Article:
Cider-sage brined turkey has delicious fall flavor, making it the perfect Thanksgiving bird. The brine ensures the turkey stays moist, and sage compound butter crisps the skin.
Halloween is over — I hope you all had a fun holiday! My son was Darth Vader, and we trick-or-treated all over our neighborhood. The sugar rush will last quite! But now it’s time to focus (in the United States, at least) on Thanksgiving. It’s probably my second-favorite holiday after Christmas. So much delicious food!
This cider-sage brined turkey has been my go-to for the past several years. I’ve experimented with other wet brines and dry brines, but even though dry brines are easier, I still love the flavor of this turkey the best.
I”m sure you’ve heard recommendations to brine your bird, and maybe you’ve seen brining kits in stores, but if you’re not sure WHY to brine, let me give a brief explanation. All meat loses some liquid while cooking. Brining adds liquid to the meat before the cooking process begins. Go ahead, weigh your turkey before and after brining. The weight after brining should be a few ounces higher.
First, clear out your fridge. Seriously. Or, if you live in an area where it gets pretty cold for Thanksgiving, you can get yourself a cooler and some ice. You’ll need to reduce the water in your brine depending on how much ice you add. Ice weighs the same amount of water — 1 cup equals 8 ounces. Store your cooler in a screened-in porch, or somewhere else that wildlife can’t get to it.
I brine my turkey in my refrigerator. I make my brine in a 20-quart stock pot. Then I place the brining bag in my largest mixing bowl, place the turkey in, then pour the brine in. After I seal up the bag, I place it back in the stock pot, and place the whole thing in the refrigerator. The pot is extra insurance in case the bag starts to leak.
As the turkey sits in the brine solution, it absorbs the flavors of the brine, so not only does it add moisture, it adds flavor, too. The drippings from a brined turkey are generally too salty to make a gravy, but later on this week, I”ll be sharing a recipe for a make-ahead turkey gravy that doesn’t require pan drippings.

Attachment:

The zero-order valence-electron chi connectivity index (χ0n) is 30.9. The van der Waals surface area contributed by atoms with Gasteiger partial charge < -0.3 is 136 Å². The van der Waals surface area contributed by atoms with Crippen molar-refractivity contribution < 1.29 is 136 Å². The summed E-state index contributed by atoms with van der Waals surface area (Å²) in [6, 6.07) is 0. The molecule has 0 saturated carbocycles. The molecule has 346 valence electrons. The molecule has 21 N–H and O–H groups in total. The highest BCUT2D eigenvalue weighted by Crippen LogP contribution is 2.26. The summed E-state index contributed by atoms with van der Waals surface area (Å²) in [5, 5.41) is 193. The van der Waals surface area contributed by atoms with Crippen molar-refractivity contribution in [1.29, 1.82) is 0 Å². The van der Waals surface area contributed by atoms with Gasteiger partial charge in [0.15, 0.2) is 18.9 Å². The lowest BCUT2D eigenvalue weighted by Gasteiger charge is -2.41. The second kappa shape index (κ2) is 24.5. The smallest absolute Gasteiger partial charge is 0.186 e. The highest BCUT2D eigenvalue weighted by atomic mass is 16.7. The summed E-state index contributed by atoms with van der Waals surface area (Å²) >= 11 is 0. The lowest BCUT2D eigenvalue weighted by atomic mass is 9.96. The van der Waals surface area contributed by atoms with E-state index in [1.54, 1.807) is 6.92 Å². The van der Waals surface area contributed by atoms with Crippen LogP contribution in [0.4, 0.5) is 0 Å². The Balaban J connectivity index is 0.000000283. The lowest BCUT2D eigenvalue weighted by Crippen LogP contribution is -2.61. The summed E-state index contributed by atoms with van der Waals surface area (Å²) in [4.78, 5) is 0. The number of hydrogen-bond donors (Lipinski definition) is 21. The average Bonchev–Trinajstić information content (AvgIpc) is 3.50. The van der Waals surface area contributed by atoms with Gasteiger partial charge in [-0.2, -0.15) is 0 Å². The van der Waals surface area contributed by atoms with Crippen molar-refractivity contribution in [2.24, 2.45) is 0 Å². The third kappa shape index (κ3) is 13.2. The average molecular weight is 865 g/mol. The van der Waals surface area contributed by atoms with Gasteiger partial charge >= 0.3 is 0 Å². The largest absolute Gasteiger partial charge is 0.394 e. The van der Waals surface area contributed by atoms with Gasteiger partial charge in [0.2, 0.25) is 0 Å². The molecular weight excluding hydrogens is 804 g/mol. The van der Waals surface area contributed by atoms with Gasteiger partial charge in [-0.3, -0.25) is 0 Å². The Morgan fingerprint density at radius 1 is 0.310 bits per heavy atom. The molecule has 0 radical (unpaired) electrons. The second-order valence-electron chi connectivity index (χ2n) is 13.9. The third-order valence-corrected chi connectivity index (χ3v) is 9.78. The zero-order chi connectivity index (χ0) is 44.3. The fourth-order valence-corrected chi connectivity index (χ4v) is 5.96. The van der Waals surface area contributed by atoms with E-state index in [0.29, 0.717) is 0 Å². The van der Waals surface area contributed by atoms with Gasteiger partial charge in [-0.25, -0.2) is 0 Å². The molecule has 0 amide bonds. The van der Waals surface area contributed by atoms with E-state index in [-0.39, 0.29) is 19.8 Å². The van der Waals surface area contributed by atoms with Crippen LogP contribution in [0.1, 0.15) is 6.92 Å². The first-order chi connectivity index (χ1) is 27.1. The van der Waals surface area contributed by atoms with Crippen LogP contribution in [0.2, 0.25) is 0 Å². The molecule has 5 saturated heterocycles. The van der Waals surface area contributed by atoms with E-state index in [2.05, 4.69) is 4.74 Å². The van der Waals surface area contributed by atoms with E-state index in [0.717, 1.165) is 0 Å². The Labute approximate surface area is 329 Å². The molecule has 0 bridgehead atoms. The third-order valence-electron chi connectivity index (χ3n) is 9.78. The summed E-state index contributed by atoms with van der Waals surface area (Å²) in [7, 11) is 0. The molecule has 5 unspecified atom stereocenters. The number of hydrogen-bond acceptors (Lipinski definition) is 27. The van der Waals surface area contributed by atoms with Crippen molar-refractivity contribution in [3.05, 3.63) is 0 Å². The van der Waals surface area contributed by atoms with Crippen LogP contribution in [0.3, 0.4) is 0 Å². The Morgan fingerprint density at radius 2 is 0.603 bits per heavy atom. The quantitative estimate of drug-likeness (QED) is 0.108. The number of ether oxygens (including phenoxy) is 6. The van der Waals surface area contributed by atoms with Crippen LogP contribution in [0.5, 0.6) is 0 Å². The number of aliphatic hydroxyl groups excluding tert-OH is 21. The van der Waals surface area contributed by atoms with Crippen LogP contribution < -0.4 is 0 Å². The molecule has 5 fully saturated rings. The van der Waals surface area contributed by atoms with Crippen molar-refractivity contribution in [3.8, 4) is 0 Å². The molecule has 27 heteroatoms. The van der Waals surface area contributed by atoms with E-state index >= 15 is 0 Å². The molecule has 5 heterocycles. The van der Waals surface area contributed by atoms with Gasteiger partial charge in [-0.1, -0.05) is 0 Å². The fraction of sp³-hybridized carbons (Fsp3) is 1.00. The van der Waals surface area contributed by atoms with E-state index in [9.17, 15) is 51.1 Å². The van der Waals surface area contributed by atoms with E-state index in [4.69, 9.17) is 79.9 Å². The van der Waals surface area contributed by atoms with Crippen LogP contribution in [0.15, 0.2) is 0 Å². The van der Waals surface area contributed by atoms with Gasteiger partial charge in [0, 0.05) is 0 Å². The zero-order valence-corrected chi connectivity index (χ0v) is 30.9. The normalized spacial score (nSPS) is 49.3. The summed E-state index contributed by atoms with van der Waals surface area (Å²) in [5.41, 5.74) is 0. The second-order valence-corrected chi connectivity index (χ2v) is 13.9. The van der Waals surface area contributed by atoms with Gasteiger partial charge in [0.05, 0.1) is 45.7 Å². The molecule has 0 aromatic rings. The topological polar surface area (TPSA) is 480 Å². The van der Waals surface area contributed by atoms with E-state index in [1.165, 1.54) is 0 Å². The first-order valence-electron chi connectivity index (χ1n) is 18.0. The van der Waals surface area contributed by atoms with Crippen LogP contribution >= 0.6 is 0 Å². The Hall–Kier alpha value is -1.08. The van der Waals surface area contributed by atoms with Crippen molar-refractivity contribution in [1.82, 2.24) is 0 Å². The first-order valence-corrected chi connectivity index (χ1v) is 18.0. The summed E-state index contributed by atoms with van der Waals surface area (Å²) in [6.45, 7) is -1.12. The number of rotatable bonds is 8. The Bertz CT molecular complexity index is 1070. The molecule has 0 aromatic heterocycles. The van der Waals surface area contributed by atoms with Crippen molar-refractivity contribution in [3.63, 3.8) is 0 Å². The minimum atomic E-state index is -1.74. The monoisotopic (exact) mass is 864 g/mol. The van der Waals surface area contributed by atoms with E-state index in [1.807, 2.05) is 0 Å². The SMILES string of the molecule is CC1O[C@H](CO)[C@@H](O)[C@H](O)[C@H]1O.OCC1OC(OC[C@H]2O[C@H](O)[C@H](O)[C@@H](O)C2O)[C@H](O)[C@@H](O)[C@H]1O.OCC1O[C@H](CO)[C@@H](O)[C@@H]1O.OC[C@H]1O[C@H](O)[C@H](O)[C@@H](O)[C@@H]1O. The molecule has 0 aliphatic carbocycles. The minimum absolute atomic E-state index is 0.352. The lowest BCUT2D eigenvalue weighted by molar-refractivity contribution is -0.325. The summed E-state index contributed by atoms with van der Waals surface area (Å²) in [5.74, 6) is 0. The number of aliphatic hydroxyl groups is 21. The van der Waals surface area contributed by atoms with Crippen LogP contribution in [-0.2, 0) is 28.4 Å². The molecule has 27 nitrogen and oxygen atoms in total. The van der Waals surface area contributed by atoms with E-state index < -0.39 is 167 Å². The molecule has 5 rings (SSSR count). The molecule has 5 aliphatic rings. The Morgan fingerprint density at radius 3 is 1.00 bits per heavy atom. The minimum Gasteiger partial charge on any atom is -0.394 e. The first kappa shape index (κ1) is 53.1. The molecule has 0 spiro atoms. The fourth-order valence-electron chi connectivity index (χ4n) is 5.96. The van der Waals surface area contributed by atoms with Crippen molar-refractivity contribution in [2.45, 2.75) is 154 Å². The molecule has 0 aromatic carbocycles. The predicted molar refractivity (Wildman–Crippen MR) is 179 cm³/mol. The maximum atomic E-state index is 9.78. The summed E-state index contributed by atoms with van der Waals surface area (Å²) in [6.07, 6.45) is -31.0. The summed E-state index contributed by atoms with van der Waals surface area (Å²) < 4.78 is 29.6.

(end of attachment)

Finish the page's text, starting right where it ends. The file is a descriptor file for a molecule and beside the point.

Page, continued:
Another way flavor is added is through the sage compound butter rubbed between the skin and the meat. The butter under the skin and the cider glaze on top work together to crisp the skin of the turkey as it roasts.
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Cider-Sage Brined Turkey
- 4 quarts apple cider divided
- 1 1/2 cups kosher salt
- 2 sprigs fresh sage leaves
- 8 bay leaves
- 4 quarts cold water
- 20 pound turkey neck and gizzard removed
Sage Compound Butter
- 1/2 cup salted butter very soft
- 3 tbsp fresh sage leaves finely minced
- 2 cups apple cider
- 1/2 cup unsalted butter
Place 1 quart apple cider, salt, sage leaves, and bay leaves in 20-quart pot. Bring to a simmer over medium-high heat, then cook at a simmer for 5 minutes, stirring often. Cool completely. Add the remaining 3 quarts of cider and 4 quarts of water. Place turkey in brine. Cover and refrigerate overnight.
Place a large brining bag inside a large empty bowl. Place the turkey in the bag, then carefully pour the brine over the turkey. Seal the bag, removing as much air as possible. Place in the refrigerator overnight.
The next day, drain the turkey and rinse. Place several layers of paper towels in a roasting pan, then place the turkey on top, breast-side up. Refrigerate uncovered overnight.
For sage compound butter:
Mix the very soft butter and the minced sage leaves until the leaves are evenly distributed throughout the butter. Set aside.
Boil the cider in a medium saucepan until reduced to 1/4 cup, about 15 minutes. Whisk in the butter. Transfer to a measuring cup or other vessel with a spout. Cool completely.
Cooking the turkey:
Set rack at lowest position in oven; preheat to 350°F. Remove paper towels from roasting pan. Pat main and neck cavities of turkey dry. Place turkey back in the pan, tuck wings under, and tie legs together loosely with butcher's twine. Gently separate the skin from the meat, and rub the sage compound butter under the skin.
Roast turkey 1 hour. Brush with some of glaze. Roast until beginning to brown, about 1 hour. Cover with foil. Roast until thermometer inserted into thickest part of thigh registers 175°F, brushing with glaze every 30 minutes and adding up to 1 cup water to pan if drippings begin to burn, about 3 hours longer. Transfer turkey to platter; tent with foil. Let stand 30 minutes before carving.
Adapted from Epicurious